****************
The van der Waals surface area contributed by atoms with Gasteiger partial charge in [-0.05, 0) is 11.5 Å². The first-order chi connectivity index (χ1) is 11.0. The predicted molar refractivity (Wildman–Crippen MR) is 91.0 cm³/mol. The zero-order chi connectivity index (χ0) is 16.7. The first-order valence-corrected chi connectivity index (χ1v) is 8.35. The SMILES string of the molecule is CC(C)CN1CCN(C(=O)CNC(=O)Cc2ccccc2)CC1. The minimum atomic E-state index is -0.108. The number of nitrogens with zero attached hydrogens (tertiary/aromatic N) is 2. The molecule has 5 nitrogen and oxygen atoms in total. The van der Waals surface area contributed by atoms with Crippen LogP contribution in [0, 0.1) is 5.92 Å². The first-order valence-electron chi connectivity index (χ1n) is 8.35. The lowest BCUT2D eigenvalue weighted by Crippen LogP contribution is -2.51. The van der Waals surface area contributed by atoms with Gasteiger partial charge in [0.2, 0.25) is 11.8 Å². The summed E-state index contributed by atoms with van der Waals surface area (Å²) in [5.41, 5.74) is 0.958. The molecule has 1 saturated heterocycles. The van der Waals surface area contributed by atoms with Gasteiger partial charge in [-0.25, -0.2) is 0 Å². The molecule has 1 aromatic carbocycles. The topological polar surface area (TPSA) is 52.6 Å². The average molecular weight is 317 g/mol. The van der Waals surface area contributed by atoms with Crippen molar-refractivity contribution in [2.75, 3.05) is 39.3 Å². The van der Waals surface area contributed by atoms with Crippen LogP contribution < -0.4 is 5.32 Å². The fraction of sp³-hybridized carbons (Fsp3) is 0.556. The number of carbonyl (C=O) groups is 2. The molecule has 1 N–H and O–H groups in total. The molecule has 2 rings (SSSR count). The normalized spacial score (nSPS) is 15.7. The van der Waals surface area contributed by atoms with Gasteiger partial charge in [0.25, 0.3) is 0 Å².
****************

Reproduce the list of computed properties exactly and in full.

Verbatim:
The van der Waals surface area contributed by atoms with Gasteiger partial charge in [-0.05, 0) is 11.5 Å². The first-order chi connectivity index (χ1) is 11.0. The predicted molar refractivity (Wildman–Crippen MR) is 91.0 cm³/mol. The zero-order chi connectivity index (χ0) is 16.7. The first-order valence-corrected chi connectivity index (χ1v) is 8.35. The SMILES string of the molecule is CC(C)CN1CCN(C(=O)CNC(=O)Cc2ccccc2)CC1. The minimum atomic E-state index is -0.108. The number of nitrogens with zero attached hydrogens (tertiary/aromatic N) is 2. The molecule has 5 nitrogen and oxygen atoms in total. The van der Waals surface area contributed by atoms with Crippen LogP contribution in [0, 0.1) is 5.92 Å². The first-order valence-electron chi connectivity index (χ1n) is 8.35. The lowest BCUT2D eigenvalue weighted by Crippen LogP contribution is -2.51. The van der Waals surface area contributed by atoms with Gasteiger partial charge in [0.2, 0.25) is 11.8 Å². The summed E-state index contributed by atoms with van der Waals surface area (Å²) in [5.41, 5.74) is 0.958. The molecule has 1 saturated heterocycles. The van der Waals surface area contributed by atoms with Gasteiger partial charge in [-0.25, -0.2) is 0 Å². The molecule has 1 aromatic carbocycles. The topological polar surface area (TPSA) is 52.6 Å². The average molecular weight is 317 g/mol. The van der Waals surface area contributed by atoms with Crippen molar-refractivity contribution in [2.75, 3.05) is 39.3 Å². The van der Waals surface area contributed by atoms with Crippen LogP contribution < -0.4 is 5.32 Å². The fraction of sp³-hybridized carbons (Fsp3) is 0.556. The number of carbonyl (C=O) groups is 2. The molecule has 1 N–H and O–H groups in total. The molecule has 2 rings (SSSR count). The normalized spacial score (nSPS) is 15.7. The van der Waals surface area contributed by atoms with Gasteiger partial charge in [0.25, 0.3) is 0 Å².